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Currently I am taking a course in probability and encountered the following exercise that deals with different types of convergence of random variables.

The question is as follows. Let $(\Omega, \mathscr{F}, P) = ([0, 1), \mathscr{B}_{[0, 1)}, \lambda_{[0, 1)})$ be a measure space and $X_n = \sqrt{n}\mathbb{1}_{(\frac{1}{n}, \frac{2}{n})}$ be a sequence of random variables. Examine whether the sequence converges in probability, almost surely and convergence in $\mathscr{L}^p$ respectively.

What I know are the relevant definitions.

$(X_n)_{n\geq 1}$ converges to $X$ in probability $:\Leftrightarrow$ $\forall \epsilon > 0$: $\lim\limits_{n\to \infty} P(\vert X_n - X \vert \geq \epsilon) = 0$

$(X_n)_{n\geq 1}$ converges to $X$ almost surely $:\Leftrightarrow$ $P(\lim\limits_{n\to\infty} X_n = X) = 1$

$(X_n)_{n\geq 1}$ converges to $X$ in $\mathscr{L}^p$ $:\Leftrightarrow$ $\lim\limits_{n\to\infty} \mathbb{E}[\vert X_n - X\vert^p] = 0 $

I also know that I can prove convergence a.s. or convergence in $\mathscr{L}^p$ then convergence in probability follows.

What I don't know is how to apply all these definitions practically. I was only given the exercise and we did not have any examples in the lecture.

What I tried is the following. First, I have to figure out the limit $X$. As the set of the indicator function, ($\frac{1}{n}, \frac{2}{n}$), encompasses a smaller and smaller interval with $n \to \infty$ and $\lim\limits_{n \to \infty} (\frac{1}{n}, \frac{2}{n}) = \{0\}$ I assumed $X = 0$. If so, then for convergence in probability we would have

$$\lim\limits_{n \to \infty} P(\vert X_n - X\vert \geq \epsilon) = \lim\limits_{n \to \infty} P(\vert X_n \vert \geq \epsilon) = ?$$

I know what the $X_n$ are but I don't see what probability distribution it is assigned?

Similarly, for convergence a.s. I would, according to the definition, need $\lim X_n = \lim\limits_{n\to\infty} \sqrt{n}\mathbb{1}_{(\frac{1}{n}, \frac{2}{n})}$ but this seems to become infinitely large in $\{0\}$ and zero everywhere else. But, as $\{0\}$ is a set of measure zero, I would conclude convergence almost surely as this excludes sets of measure zero. Correct? If so, then I could conclude convergence in probability as well (though, I would like to see how to prove this with the definition).

Finally, for convergence to 0 in $\mathscr{L}^p$ I consider

$$\lim\limits_{n\to \infty} \mathbb{E}[\vert X_n \vert^p] = \int (\sqrt{n}\mathbb{1}_{(\frac{1}{n}, \frac{2}{n})})^p dP = \int\limits_{(\frac{1}{n}, \frac{2}{n})} n^{\frac{1}{2} + p} dP = n^{\frac{1}{2} + p}\cdot\frac{1}{n} = n^{p - \frac{1}{2}}$$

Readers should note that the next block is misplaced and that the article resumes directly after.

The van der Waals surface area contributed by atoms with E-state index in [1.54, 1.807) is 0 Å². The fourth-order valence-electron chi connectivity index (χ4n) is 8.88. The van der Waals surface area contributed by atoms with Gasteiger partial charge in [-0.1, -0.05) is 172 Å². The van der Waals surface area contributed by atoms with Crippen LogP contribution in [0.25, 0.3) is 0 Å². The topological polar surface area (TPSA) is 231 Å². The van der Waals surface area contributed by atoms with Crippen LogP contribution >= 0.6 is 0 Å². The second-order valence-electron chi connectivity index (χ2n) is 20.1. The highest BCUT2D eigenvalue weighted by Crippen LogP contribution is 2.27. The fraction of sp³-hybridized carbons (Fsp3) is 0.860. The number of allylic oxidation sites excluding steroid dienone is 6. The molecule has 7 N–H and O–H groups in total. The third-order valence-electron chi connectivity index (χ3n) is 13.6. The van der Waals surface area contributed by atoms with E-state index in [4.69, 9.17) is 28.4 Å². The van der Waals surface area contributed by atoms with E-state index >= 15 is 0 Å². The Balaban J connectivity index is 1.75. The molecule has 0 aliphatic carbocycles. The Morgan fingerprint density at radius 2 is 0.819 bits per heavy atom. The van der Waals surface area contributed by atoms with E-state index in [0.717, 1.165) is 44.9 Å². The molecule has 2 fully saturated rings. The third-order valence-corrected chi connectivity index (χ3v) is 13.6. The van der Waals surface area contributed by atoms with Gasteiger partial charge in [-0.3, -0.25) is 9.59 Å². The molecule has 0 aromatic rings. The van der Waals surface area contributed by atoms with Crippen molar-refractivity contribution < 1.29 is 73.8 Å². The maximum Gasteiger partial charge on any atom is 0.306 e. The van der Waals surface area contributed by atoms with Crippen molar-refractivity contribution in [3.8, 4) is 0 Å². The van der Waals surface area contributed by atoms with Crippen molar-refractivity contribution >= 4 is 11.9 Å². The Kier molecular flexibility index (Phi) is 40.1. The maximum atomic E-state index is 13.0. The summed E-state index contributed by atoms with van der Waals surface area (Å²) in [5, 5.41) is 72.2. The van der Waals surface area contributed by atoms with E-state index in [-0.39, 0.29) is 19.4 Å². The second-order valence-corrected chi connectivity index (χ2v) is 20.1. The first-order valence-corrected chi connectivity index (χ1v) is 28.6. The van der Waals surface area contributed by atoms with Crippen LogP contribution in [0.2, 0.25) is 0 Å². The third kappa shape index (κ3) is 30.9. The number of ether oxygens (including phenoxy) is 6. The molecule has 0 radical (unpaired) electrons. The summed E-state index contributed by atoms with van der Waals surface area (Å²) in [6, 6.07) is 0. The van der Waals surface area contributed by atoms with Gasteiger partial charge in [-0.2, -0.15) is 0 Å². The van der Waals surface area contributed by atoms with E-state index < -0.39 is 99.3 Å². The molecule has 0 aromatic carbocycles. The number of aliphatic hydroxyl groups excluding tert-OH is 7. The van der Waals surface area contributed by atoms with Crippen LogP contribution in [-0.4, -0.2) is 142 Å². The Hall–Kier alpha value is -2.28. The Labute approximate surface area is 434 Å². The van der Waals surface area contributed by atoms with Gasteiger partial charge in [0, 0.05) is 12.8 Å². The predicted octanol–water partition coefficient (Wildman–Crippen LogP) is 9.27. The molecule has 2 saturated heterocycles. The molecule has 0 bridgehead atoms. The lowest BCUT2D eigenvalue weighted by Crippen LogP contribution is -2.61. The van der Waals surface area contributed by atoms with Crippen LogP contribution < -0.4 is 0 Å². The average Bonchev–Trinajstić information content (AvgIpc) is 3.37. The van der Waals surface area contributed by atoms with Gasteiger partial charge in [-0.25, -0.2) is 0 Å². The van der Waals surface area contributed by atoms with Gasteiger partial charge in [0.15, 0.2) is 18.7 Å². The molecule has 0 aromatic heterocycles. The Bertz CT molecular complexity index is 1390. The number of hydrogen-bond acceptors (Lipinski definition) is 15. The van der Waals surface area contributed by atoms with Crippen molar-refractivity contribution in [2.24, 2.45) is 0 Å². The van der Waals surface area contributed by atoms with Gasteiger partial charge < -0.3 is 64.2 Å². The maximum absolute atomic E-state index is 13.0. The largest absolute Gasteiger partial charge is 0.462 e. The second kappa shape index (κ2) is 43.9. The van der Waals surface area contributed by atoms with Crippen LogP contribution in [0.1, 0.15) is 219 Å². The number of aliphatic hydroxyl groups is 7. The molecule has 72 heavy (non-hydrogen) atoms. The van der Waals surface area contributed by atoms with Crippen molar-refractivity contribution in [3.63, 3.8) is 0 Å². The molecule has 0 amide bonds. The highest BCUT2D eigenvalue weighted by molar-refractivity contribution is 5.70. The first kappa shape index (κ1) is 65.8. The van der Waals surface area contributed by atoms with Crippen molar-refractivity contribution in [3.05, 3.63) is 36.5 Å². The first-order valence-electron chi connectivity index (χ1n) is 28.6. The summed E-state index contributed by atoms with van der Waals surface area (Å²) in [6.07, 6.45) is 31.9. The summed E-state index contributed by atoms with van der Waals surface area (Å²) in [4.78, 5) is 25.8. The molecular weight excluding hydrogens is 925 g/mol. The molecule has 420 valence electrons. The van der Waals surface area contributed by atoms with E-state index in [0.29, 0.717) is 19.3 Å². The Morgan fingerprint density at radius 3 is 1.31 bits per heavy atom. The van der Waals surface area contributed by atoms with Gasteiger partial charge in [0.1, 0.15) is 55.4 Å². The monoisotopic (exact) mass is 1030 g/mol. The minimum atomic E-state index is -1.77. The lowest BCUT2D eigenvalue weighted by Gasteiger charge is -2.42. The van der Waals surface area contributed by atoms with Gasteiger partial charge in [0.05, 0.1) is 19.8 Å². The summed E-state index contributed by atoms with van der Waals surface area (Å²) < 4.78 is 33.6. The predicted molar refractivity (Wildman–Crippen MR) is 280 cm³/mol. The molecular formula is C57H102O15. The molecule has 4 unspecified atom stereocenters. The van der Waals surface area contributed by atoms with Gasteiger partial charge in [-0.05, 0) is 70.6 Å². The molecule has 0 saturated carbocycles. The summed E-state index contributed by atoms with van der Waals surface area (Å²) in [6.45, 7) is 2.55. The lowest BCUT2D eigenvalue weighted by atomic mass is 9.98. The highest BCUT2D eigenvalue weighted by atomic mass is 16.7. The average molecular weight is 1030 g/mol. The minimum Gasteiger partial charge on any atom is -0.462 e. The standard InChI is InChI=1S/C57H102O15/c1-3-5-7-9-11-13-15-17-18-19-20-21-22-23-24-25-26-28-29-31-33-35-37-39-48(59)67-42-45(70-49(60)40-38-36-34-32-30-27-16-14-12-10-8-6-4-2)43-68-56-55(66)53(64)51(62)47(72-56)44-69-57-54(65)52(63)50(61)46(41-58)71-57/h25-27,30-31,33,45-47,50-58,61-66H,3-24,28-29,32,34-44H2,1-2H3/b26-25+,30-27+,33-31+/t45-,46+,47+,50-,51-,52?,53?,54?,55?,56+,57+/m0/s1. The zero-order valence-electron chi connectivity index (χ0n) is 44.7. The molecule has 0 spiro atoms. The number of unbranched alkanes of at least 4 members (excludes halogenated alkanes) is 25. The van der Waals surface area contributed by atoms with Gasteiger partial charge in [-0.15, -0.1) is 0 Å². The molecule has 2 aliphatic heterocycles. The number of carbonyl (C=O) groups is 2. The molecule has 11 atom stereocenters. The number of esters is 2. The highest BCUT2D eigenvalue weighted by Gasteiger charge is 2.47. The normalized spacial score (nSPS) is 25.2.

Hence, I would conclude that this converges for $n \to \infty$ for all $p \geq 1$ and therefore there is no convergence in $\mathscr{L}^p$. Is this correct?

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The events your are looking at are subsets of $\Omega = [0,1]$ and the probability on $\Omega$ is the Lebesgue measure. You correctly guessed that the limit in probability is $X=0$, that is because the set $$ \{ | X_n - X | > \epsilon \} = \{ \omega \in [0,1] : \sqrt n 1_{(\frac 1 n , \frac 2 n )}(\omega) > \epsilon \} $$ is $(\textstyle \frac 1 n , \frac 2 n )$ for $\epsilon < \sqrt n$. The probability of this event is the length of the interval (since the probability on $\Omega$ is the Lebesgue measure), so it tends to zero, that is $X_n$ converges in probability to $0$. For the a.s. convergence, you need to consider the Lebesgue measure of the set $\{ \omega \in [0,1] : \sqrt n 1_{(\frac 1 n , \frac 2 n )}(\omega) \underset{n \to \infty}{\rightarrow} 0 \}$ (this set is actually the whole interval $[0,1]$ including $0$). For the convergence in $\mathcal L^p$, the idea is correct but the exponent should be $p/2$ instead of $p - \frac 1 2$.

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  • $\begingroup$ Thanks for your reply. I got two questions to your answer: 1. $\Omega$ is actually defined as $\Omega = [0, 1)$, not $\Omega = [0, 1]$. Does that make a difference here? 2. Why is the set $\{\omega \in [0, 1] : \sqrt{n}1_{(\frac{1}{n}, \frac{2}{n})}(\omega) \to 0\}$ the whole interval including zero? Doesn't the indicator function collapse for $n \to \infty$ to the point $\{0\}$, being multiplied with a large $\sqrt{n}$ and hence $\not\to 0$? $\endgroup$ – Taufi May 1 '18 at 12:53
  • $\begingroup$ 1. It doesn't make a difference (think about it) 2. Look carefully at the definition of $X_n$, you have $X_n(0)=0$ for all $n$, so $X_n(0)\to 0$. The limit of the constant sequence of zeroes is zero. $\endgroup$ – Mike Earnest May 1 '18 at 13:07
  • $\begingroup$ Thanks, that clarified it. $\endgroup$ – Taufi May 1 '18 at 14:06

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